So this is an area of interest and controversy in most of the current educational research. There barely seems a week go by when someone stands up as says that technology has no place in the classroom. This week was the turn of an Australian head teacher. He has banned laptops from the classroom and sited a couple of reasons:-
- Destroys students social skills
- Students need to hand write assignments
So being a bit of a geek I thought about his and others comments and I have to agree that with the amount of money that has been spent on technology in the classroom over the last 20 years there is little to show that it was money well spent.
Technology was first introduced way back in the 1620’s with the creation of the slide rule. Then the next would have been the humble mechanical calculator. So technology has been around for the best part of 400 years.
I wonder though, were most of the previous plans of technology in the classroom ill conceived. What was the big idea behind giving classrooms laptops? There have been lots of ideas of rushing to get technology in the classroom with no pedagogy behind how to use it.
So what has changed? Well, the advent of collaborative office programs that overcome the issue of social skills in the classroom have only recently become available. I have seen students work with and help out others that they would not normally talk to during a normal classroom. The ability of these applications to allow students to work together but also allow a teacher to comment on and allow a student and teacher to communicate and feedback whilst the work is being done is pedagogically amazing in comparison to giving a student a laptop and getting them to type things. There are also a number of programs and sites that allow a teacher to lead a student through the work and ask them all questions whilst they are learning and gauge responses from the whole class at once.
The way to embed technology into the classroom to improve students understanding and learning is to get staff using the technology and apps as part of the normal teaching before trying to force everyone to have a device. The other major key things are to make sure that the apps being used as are device agnostic as possible. Not every student will buy a specific device and justifying a school to supply one to each student is really unrealistic so there needs to be a sensible and open conversation with a buy in for staff and students.
I have been really fortunate that I work in a school that has been using GAFE for the past 3 years and are now looking at chromebooks. We have started a trial within departments only having 5 as a nice manageable amount. The thought of having a class set sitting in a charging rack not being plugged in having issues with some and having to be someone’s responsibility strikes fear into me. The days of trolleys full of laptops has gone and in my view needs to banished to a time in the past.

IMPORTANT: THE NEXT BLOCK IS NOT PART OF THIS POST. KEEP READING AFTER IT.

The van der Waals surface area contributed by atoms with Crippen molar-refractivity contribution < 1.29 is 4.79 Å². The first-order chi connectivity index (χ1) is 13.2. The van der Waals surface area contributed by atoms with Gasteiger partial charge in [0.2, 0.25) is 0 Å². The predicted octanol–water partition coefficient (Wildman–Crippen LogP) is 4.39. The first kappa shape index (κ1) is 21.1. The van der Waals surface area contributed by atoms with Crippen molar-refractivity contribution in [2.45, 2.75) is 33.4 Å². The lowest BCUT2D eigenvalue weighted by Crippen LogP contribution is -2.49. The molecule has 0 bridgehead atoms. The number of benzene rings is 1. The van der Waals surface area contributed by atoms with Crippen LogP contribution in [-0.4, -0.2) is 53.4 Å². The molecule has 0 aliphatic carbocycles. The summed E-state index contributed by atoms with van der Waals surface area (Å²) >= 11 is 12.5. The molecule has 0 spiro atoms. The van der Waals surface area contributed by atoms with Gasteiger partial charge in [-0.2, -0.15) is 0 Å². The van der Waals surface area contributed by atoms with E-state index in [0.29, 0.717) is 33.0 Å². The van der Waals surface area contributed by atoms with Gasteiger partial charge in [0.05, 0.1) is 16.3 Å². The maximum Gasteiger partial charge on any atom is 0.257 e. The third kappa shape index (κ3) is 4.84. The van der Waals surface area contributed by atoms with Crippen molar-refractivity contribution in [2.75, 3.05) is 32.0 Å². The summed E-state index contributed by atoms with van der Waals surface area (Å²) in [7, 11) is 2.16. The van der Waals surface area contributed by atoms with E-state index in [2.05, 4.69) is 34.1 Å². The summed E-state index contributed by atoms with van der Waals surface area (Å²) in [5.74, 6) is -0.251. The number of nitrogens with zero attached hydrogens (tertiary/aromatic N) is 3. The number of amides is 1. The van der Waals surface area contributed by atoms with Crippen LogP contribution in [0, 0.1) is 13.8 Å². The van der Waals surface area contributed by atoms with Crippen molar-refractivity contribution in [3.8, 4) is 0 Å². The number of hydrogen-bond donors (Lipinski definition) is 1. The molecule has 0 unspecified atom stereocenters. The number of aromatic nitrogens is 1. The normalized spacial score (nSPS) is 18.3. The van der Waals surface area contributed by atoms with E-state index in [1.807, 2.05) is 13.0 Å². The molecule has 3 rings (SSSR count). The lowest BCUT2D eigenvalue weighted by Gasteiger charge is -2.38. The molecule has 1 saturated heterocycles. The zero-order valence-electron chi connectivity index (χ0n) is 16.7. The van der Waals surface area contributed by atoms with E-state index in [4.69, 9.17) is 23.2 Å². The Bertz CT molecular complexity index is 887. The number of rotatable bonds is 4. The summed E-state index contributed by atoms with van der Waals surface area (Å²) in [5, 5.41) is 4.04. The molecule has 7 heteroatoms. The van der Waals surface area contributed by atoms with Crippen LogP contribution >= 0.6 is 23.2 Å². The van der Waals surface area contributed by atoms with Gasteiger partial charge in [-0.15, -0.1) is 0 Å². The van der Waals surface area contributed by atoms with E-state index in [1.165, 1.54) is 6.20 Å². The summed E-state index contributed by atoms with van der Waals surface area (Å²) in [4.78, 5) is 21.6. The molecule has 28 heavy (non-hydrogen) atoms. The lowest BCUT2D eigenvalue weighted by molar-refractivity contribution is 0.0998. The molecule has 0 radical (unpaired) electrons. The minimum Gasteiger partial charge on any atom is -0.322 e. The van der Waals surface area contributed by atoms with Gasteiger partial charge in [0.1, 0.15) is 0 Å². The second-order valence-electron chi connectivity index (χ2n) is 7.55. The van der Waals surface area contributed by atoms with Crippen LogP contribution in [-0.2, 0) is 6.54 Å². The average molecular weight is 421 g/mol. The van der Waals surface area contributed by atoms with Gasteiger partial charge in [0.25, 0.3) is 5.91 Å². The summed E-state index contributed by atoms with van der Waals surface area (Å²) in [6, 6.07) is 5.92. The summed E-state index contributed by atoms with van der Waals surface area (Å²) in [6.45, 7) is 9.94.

Our school is now at a point where the it suites are not being looked after well enough and the computers are in need of being updated. The other trouble is that there isn’t enough of them. They are over used and in short supply so the logical step is to find an alternative. Does the school really want to spend £10,000 on a single suite on a regular basis updating technology and also spending a fortune on keyboards and mice that seem to break far to quickly? This strikes me as a massive false economy.
The other massive expense in classroom technology is what is used by the teacher in the classroom. Interactive whiteboard or projector what is best. The simple answer is whatever the teacher wants to use and is happy to use. I ran a survey, which you can complete if you wish, asking teachers about technology in their classroom and primarily about their IWB or projectors. I have asked teachers in my school if they use theirs and it is a really mixed opinion. I have had, “all the time” all the way down to “only to project as I don’t know where the pen is and I don’t need it to create an interactive lesson!”
The results of the survey were quite mixed so far and my favourite response is “should be decided by the teacher not IT or leadership!” I couldn’t agree more. I understand that for a school having the ability to teach almost any subject in any room allows for flexibility but how often does this flexibility really get used? Covered lessons seldom need anything more than a simple projector so why not just give teachers/ departments what they will use not waste the money on things not being used. A local school’s science department has TV’s on two walls and no interactive board or projector in sight. TV’s are really inexpensive and do just the same as job as a projector without taking up space.
So my conclusion is technology needs to be used to enhance and redesign learning tasks rather than simply to replace the need to save printing by sharing a worksheet. I ran a project that would not have been possible without technology as I have connected approximately 1000 students from 5 countries together and get to know some key information about each other which they wouldn’t have been possible before. The SAMR model needs to be followed and staff and students need to use the technology to produce work that wouldn’t have been possible without it to silence the critics of technology in the classroom.